Factual causation actual cause [ edit ] See also: Causation in English law and Breaking the chain For a defendant to be held liableit must be shown that the particular acts or omissions were the cause of the loss or damage sustained. The basic test is to ask whether the injury would have occurred 'but for', or without, the accused party's breach of the duty owed to the injured party.
The Law of Private Nuisance
Asbestos litigations which have been ongoing for decades revolve around the issue of causation. Interwoven with the simple idea of a party causing harm to another are issues on insurance bills and compensations, which sometimes drove compensating companies out of business. Legal causation proximate cause [ edit ] Negligence can lead to this sort of collision: Sometimes factual causation is distinguished from 'legal causation' to avert the danger of defendants being exposed to, in the words of Cardozo, J.
We say that one's negligence is 'too remote' in England or not a ' proximate cause ' in the U. Note that a 'proximate cause' in U.
The idea of legal causation is that if no one can foresee something bad happening, and therefore take care to avoid it, how could anyone be responsible?
For instance, in Palsgraf v. Long Island Rail Road Co. The plaintiff, Palsgraf, was hit by coin-operated scale which toppled because of fireworks explosion that fell on her as she waited on a train platform.
The scales fell because of a far-away commotion but it was not clear that what type of commotion caused the scale to fall,either it was the explosion's effect or the confused movement of the terrified people.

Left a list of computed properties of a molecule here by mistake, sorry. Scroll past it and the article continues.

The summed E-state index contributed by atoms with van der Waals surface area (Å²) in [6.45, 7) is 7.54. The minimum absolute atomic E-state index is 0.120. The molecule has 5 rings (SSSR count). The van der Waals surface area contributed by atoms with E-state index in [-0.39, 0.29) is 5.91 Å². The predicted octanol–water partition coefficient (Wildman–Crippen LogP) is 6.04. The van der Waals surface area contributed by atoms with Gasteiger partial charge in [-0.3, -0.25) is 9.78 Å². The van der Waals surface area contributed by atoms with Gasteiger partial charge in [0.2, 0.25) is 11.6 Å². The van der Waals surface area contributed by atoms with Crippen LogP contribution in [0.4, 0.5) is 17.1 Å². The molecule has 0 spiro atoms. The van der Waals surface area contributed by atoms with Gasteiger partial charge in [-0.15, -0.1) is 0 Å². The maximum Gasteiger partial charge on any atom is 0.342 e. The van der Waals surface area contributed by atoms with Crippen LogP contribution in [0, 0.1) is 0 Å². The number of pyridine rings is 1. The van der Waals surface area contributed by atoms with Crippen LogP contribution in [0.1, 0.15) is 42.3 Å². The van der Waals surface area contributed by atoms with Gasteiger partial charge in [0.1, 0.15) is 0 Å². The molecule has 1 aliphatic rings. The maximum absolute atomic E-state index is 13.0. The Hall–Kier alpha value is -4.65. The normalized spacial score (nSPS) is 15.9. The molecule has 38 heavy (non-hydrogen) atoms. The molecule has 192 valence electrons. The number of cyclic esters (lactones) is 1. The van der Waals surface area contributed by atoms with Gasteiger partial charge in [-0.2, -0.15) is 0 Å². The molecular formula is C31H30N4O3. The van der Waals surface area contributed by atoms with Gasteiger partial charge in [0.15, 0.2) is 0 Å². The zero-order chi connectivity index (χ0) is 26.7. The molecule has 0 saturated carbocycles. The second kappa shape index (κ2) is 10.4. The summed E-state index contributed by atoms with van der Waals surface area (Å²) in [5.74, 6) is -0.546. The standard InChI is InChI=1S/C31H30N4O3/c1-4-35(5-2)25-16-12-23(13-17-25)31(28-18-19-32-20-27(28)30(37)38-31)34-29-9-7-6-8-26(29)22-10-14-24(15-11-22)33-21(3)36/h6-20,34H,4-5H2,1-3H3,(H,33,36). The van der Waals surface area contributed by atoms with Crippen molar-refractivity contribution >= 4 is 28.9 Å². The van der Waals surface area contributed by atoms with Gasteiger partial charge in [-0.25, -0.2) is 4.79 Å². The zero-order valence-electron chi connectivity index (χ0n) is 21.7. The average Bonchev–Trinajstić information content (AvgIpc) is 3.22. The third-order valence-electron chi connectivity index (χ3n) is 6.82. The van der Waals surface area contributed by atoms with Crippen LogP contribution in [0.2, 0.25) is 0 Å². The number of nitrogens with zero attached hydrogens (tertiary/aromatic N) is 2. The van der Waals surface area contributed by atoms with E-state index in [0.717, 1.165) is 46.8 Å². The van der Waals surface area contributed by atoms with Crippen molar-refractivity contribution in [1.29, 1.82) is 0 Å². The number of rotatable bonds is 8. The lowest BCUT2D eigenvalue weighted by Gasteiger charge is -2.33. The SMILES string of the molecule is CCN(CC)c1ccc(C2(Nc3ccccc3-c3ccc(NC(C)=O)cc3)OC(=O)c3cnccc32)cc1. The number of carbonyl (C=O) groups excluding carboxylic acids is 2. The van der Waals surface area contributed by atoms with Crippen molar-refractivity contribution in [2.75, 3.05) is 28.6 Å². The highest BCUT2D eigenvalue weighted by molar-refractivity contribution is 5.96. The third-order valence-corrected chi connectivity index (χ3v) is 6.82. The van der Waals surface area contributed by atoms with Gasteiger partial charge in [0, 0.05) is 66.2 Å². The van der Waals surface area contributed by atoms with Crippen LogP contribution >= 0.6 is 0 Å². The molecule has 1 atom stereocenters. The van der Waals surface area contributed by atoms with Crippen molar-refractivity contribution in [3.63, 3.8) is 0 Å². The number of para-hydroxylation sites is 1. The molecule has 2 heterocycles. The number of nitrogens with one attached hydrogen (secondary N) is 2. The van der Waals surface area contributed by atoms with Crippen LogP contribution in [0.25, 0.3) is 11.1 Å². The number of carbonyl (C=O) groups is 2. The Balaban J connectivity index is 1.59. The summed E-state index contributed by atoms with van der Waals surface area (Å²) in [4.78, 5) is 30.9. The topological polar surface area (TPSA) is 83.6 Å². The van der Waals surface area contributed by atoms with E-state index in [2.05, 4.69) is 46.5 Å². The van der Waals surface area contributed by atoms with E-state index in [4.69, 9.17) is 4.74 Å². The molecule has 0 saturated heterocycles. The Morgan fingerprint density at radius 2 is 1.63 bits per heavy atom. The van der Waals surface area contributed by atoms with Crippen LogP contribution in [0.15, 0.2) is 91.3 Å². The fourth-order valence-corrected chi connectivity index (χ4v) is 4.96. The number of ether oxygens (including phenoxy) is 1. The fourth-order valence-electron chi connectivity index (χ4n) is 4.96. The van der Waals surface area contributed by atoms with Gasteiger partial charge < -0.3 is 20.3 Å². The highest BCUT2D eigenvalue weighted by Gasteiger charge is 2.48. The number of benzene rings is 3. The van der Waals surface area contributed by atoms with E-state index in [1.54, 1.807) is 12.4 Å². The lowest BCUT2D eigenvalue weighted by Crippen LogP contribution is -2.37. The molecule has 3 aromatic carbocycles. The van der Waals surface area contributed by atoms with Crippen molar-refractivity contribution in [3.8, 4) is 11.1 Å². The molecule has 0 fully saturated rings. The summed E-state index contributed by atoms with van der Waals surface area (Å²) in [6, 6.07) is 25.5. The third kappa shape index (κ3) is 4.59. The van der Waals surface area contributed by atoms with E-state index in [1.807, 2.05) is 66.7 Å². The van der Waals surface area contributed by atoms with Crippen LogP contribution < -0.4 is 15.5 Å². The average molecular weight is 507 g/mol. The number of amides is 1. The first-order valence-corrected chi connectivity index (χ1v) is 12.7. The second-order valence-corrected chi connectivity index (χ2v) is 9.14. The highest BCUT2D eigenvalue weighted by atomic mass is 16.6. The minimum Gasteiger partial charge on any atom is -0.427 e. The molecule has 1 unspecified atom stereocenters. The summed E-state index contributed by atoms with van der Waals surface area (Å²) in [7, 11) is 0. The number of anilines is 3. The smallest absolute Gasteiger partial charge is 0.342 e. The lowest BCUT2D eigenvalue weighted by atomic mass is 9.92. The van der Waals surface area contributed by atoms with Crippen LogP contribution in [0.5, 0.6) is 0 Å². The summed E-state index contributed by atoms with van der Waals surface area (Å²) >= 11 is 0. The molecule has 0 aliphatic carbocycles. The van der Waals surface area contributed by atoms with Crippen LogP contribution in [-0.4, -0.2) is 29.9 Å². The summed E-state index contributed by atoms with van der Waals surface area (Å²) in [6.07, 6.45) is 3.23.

A train conductor had run to help a man into a departing train. The man was carrying a package as he jogged to jump in the train door. The package had fireworks in it. The conductor mishandled the passenger or his package, causing the package to fall.
Tort, negligence and nuisance claims - Claims and remedies - Dispute R
The fireworks slipped and exploded on the ground causing shockwaves to travel through the platform. On appeal, the majority of the court agreed, with four judges adopting the reasons, written by Judge Cardozo, that the defendant owed no duty of care to the plaintiff, because a duty was owed only to foreseeable plaintiffs. Three judges dissented, arguing, as written by Judge Andrews, that the defendant owed a duty to the plaintiff, regardless of foreseeability, because all men owe one another a duty not to act negligently.
Such disparity of views on the element of remoteness continues to trouble the judiciary. Courts that follow Cardozo's view have greater control in negligence cases. If the court can find that, as a matter of law, the defendant owed no duty of care to the plaintiff, the plaintiff will lose his case for negligence before having a chance to present to the jury.
Cardozo's view is the majority view. However, some courts follow the position put forth by Judge Andrews. In jurisdictions following the minority rule, defendants must phrase their remoteness arguments in terms of proximate cause if they wish the court to take the case away from the jury. Remoteness takes another form, seen in The Wagon Mound No.
The ship leaked oil creating a slick in part of the harbour.
The wharf owner asked the ship owner about the danger and was told he could continue his work because the slick would not burn. Campaigners hold that established lawful activity continuing with planning permission and local residents' support should be accepted as part of the character of the area by any new residents coming to the locality.
United States[ edit ] There is perhaps no more impenetrable jungle in the entire law than that which surrounds the word 'nuisance. There is general agreement that it is incapable of any exact or comprehensive definition.
Page ; Keeton, W. Prosser and Keeton on Torts 5th ed. Many states have limited instances where a claim of nuisance may be brought.
Such limitation often became necessary as the sensibilities of urban dwellers were offended by smells of agricultural waste when they moved to rural locations. There are two classes of nuisance under the American law: The classification determines whether the claim goes to the jury, or gets decided by the judge.